General Descriptions and Basic Sources

For Ornamental Turning And Straight-Line Work

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1. Introduction

As I write this (in 2012) I am a sort of ornamental turning voyeur. That is, it has fascinated me for two decades, and I've been a member of the Society of Ornamental Turners for nearly as long. I've got many of the books. But I have no ornamental turning equipment, and haven't actually done any such turning. So, lacking practical experience, to introduce the field the best thing I can do is simply to point out some of the very good introductions to it written by others.

1.1. Websites and Organizations

There are quite a number of organizations and enthusiasts (and a few businesses) devoted to "ornamental turning" and related fields. These include:

The annotated bibliography at is really very well done, and quite comprehensive.

Even if one may never get to England, it is in my opinion worthwhile to join the S.O.T. in order to receive their Bulletin and to be able to obtain members-only CDs.

1.2. John Edwards

John Edwards, of the S.O.T., has written an excellent short overview of turning up through the development of ornamental turning. It is online on the website of The Turners' Company (the Worshipful Company of Turners):

Edwards has also written a comprehensive (though still brief) illustrated overview of the field of ornamental turning as a whole: "Ornamental Turning Lathes and Their Accessories." This is available, in ten PDF files, from either his own website ( "The Craft," or the S.O.T. website ( In general, Edwards' page on "The Craft" is a good place to start. It contains a good overall definition of the craft, and various other very good pieces on the equipment of ornamental turning.

Here's my own summary of the topics of the ten parts of Edwards' "Ornamental Lathes and their Accessories":

See also Edwards; "Shapes that May Be Formed on the O.T. Lathe," which is really a summary overview of much of the field; available on his own website ( "The Craft,"

1.3. Ornamental or Complex Turning

For introductions, see John Edwards' work, above. Beyond that, dive into the literature of the field.

1.4. Rose Engines

As the links above certainly demonstrate, interest in these fields is on the increase. What is perhaps surprising, when compared with the O.T. of the 19th century, is the interest in rose engines.

In 2007, Jon Magill published an article on a shop made rose engine constructed from MDF (Medium-Density Fiberboard) . This has generated considerable interest.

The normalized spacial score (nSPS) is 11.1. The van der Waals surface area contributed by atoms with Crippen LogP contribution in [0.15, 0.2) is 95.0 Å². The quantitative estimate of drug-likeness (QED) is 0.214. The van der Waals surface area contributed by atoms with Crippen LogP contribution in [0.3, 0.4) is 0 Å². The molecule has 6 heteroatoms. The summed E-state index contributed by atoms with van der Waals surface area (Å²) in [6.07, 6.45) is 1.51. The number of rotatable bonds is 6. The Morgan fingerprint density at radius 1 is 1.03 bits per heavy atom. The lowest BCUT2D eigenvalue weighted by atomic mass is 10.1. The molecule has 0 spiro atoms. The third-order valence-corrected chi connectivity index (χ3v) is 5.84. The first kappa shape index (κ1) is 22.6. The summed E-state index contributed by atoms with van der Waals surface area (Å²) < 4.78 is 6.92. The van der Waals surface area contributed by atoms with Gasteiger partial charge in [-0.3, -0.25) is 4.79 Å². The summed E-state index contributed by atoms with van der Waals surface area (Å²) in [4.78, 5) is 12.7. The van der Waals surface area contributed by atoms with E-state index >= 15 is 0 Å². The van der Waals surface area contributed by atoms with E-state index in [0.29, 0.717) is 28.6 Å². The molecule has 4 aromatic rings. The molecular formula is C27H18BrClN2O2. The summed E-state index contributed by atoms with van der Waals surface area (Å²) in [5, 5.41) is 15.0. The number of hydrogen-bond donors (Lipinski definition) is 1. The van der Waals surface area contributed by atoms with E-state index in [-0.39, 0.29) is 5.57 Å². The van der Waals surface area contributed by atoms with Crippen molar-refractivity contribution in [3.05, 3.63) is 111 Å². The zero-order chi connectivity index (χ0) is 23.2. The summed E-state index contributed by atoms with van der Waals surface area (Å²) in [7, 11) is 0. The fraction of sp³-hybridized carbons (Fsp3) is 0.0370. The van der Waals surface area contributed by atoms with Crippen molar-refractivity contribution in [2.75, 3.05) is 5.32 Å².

One can also buy a newly manufactured rose engine, the Lindow-White, from the Lindow Machine Works, They have, as well, a number of videos online on rose engine use.

1.5. Straight-Line Engines

I find these curiously fascinating.

Martin Matthews' book Engine Turning: 1680 - 1980: The Tools and Technique. is the best (and nearly the only) written reference. Regrettably, it is difficult to obtain. However, Barbara Darby's 2006 video (on DVD now) of Matthews, Engine Turning may be obtained from her at BD Videos,

There are also several videos online on YouTube showing straight-line engines at work. These include videos by Rich Littlestone, Chris Manning and Roland G. Murphy.

1.6. Brocade Engines and Medallion Lathes

There isn't as much on these.

One style of brocade engine is shown on Martin Matthews' video Engine Turning . Another style is shown in a video by Steve White on the Linden & Co. Brocade Engine.

There is even less available on medallion lathes. See John Edwards' "Ornamental Turning Lathes and Their Accessories," part 9 (above) and the literature on Nartov.

1.7. Terminological Issues

Searching on "guilloché" (the French term for the work of the rose and straight-line engines) is frequently useful. Guilloché was traditionally associated with fine watchmaking and, to a lesser extent, jewelry. (Fabergé was noted for its guilloché, often enameled.)

"Engine Turning" (guilloché) properly refers to designs cut with a single-point cutting tool using various machines (the rose engine, the straight-line engine, the brocade engine, or rose or straight-line apparatus on an ornamental turning lathe). Through the mid 20th century this was in fact the only use of this term. However, beginning in the late 20th century this term was applied, in ignorance, by automobile, aviation, and other enthusiasts, to the patterned abrasive finish traditionally called "spotting" (perhaps most widely known from the cowl of Lindbergh's Spirit of Saint Louis). For a more complete discussion of the differences between spotting and engine turning, see ../../ Surface Finishing -> Engine Turning vs. Spotting.

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